The two percent question

On the geopolitical core of german-american relations

Jörg-Dietrich Nackmayr

The age-old debate between realists and multilateralists is currently continuing, with Germany as the leader in the multilateralist camp. In this article, the focus is on the arguments for a realistic worldview, through which - in the tradition of Justinian and all his predecessors and successors - the world is analyzed and viewed as it is at its core. This view will be declinated on the basis of a question that, at the beginning of the 21st century, is increasingly becoming a fundamental geopolitical dispute between the US and Germany: the 2% question.

Why is Germany deviating from the 2% of GDP promised within NATO? The answer to this question will lead us to the core of geopolitical tectonics between the USA and Europe in general or Germany in particular. It helps us to see how the “machine room of geopolitics” is being worked. What matters and what is only talked about, what is real and what is appearance. This 2% dilemma is revealing for another reason.

Although Germany sees itself as the leader of the multilateralists, in the 2% conflict it behaves like a power that follows realistic concepts of international politics and puts its own above the common. With the slogan “America first” and as the leader of the West, the US is least inclined to multilateral action. But in the 2% dispute, they insist on compliance with agreements reached in the multilateral framework. Geopolitics, too, can be paradoxical.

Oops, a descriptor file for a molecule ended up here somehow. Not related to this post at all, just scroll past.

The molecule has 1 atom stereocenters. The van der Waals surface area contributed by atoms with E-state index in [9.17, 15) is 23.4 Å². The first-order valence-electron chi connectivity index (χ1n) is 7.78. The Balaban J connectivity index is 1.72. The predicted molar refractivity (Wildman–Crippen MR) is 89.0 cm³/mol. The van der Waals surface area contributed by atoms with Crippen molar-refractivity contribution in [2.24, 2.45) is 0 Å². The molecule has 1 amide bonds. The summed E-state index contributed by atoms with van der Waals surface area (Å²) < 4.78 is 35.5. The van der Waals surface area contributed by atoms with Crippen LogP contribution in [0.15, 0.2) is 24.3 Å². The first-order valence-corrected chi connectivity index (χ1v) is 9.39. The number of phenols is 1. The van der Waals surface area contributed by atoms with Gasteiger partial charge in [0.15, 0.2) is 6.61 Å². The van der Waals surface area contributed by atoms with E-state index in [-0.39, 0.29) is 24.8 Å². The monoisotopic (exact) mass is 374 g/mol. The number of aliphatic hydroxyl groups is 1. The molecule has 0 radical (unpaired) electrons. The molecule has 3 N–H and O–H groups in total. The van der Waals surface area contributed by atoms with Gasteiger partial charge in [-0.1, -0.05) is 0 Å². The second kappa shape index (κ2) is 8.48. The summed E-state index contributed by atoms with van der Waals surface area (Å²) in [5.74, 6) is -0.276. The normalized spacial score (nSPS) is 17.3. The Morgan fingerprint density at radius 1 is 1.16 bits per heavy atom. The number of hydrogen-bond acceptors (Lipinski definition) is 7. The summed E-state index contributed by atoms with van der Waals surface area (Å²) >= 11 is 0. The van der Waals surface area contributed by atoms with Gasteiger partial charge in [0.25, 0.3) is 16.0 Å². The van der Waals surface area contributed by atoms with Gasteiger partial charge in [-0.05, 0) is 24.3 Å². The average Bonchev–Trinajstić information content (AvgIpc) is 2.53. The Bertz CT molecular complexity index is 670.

The author's initial thesis is that Germany is at the same time a premium ally of the USA and its ward. The advantages of this tiered nonage to do so lead first and foremost to lower financial expenditure for its own security. The disadvantage is limited sovereignty. Translated into the language of geopolitics, limited sovereignty also means diminished self-responsibility in the existential questions of security policy. Less responsibility reduces the financial burden.

The availability of greater resources leads to social benefits and a higher level of popularity in international relations, as the combination of checkbook diplomacy with balanced neutrality is better suited than being the auxiliary sheriff of a Western coalition led by the United States. As a premium ally of the US, they cannot do without Germany in order to achieve their political goals. This creates the freedom that allows for Germany's special treatment and stubborn sheering off.

At its core, Multilateralism leads to anarchic rivalry. Geopolitical stability cannot be achieved without the leadership of a single country or a bipolar world order as in the Cold War period. “You have either to be German or live in the clouds if you expect multilateralism to develop a peace order that is supposed to unfold in a power-free space, which it cannot in reality”, the author emphasizes. Multilateralism as a political principle would ultimately be a period of transition, a period of great trouble and unstableness that lasts until a new leader has prevailed, capable of generating missing stability. Those who preach multilateralism will sow insecurity and reap violence. In any case, this does not bring us any closer to the goal of a just and safe world.